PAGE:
I feel like it is cruel on a human level not to give people the opportunity to change before you punish them, and going to the principle with recording in hand and threatening lawsuits if people don’t change things to your fancy (whether or not your fancy is right) is just kind of an antagonistic move at best.

    Not that the teacher came off much better, most of the interviews with either of them left me cringing inside.

    • minuteye

      I feel like the difficulty with taking it to the teacher first, is that students move through the school system very quickly. If the teacher refrains from preaching during one class because a student expressed discomfort, it’s very likely (in my opinion) that he will not then permanently refrain from preaching in all classes. He’ll just do it in classes where no one speaks up (or classes where no one cares, even if 100% of the students in the class agreed with him, the kind of statements the teacher was making would still be a violation of church and state). If this is brought to the principal formally, then there’s a record of a complaint and a chastisement, so that a teacher who fails to make change is held accountable.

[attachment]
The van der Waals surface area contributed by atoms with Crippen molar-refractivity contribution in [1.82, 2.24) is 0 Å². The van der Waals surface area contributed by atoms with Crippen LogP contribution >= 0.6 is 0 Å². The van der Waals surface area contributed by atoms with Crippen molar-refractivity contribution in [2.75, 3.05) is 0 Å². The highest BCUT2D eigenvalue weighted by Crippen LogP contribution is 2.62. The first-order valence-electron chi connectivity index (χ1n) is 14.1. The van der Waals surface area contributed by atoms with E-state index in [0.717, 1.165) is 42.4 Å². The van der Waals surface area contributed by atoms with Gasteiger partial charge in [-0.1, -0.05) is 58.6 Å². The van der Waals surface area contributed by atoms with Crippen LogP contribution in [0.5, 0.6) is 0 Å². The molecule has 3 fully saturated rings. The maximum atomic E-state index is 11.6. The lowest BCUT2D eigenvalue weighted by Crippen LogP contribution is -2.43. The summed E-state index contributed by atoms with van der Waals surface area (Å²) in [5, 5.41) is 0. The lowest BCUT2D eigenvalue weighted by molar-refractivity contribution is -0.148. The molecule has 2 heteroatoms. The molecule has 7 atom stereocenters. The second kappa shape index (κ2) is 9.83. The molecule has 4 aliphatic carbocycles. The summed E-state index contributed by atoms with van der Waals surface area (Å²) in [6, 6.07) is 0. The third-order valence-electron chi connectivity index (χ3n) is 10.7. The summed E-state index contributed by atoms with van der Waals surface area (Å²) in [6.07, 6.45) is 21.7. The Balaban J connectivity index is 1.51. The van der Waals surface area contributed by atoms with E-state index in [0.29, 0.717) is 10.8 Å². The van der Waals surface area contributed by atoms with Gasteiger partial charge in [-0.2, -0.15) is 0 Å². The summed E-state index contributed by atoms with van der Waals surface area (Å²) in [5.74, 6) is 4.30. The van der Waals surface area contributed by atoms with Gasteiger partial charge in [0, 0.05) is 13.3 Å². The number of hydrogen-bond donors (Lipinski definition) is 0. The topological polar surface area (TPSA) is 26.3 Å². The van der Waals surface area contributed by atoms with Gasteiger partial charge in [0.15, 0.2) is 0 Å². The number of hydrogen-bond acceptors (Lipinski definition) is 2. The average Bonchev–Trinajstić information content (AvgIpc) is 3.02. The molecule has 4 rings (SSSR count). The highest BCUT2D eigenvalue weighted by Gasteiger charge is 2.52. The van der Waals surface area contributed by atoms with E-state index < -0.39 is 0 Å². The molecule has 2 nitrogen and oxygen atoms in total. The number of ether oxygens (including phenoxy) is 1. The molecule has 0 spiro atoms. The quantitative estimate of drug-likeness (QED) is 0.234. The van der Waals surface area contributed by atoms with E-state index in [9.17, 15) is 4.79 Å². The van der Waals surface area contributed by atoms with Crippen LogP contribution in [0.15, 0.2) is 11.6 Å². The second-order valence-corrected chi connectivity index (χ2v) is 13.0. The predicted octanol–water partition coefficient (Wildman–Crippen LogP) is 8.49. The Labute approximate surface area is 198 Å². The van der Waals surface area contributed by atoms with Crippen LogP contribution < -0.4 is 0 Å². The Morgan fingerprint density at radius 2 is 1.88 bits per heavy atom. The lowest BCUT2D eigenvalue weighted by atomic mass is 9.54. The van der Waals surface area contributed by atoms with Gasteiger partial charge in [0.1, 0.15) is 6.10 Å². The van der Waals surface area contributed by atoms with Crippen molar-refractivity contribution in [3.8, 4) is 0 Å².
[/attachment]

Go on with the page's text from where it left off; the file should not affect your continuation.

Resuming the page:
• machintelligence

    I believe Matt said he made the the recordings because if he had no documentation, the teacher would deny making the statements, and no one would believe a mere student. And look at what happened: the teacher (and some classmates) denied that he made the religious statements and that sleazy lawyer for the teacher accused Matt of doctoring the recordings. It took the threat of a lawsuit to get the administration to address the problem and now the teacher is apparently about to step over the line again. No surprises there.

  • JJ

    Maybe it was just the school system I grew up in, but a lot of school clubs did fieldtrips that can only loosly be described as “educational” the students did have to make up all homework assignments and lessons from classes missed. I remember a cinema club that got to go see a movie during school hours. I don’t feel like it is a big deal for a religious club to go on a religious themed field trip.

    Also, a lawyers job is to raise reasonable doubt, and I can’t really blame the teacher for his lawyer being sleazy as hell, he was probably court appointed considering most teachers income.

    And, from as far as I could tell the teacher didn’t deny talking about his religion in class, he just hadn’t believed that he had said what the recording proved he had. I don’t know, maybe the teacher was lying, but I don’t think it is strange to not remember exactly what you’ve said from days/weeks ago. I think it is really normal to remember your words intentions not how you phrased it in the moment.

    It’s not even that I’m trying to defend the teacher here; as I said above I think they both came off poorly. I guess the documentary just rubbed me a bit the wrong way :P

  • machintelligence

    I guess we will just have to agree to disagree. I realize that lawyers are advocates, not neutral parties, and I remember feeling sorry for all of the law students that majored in environmental law who ended up defending the big polluters.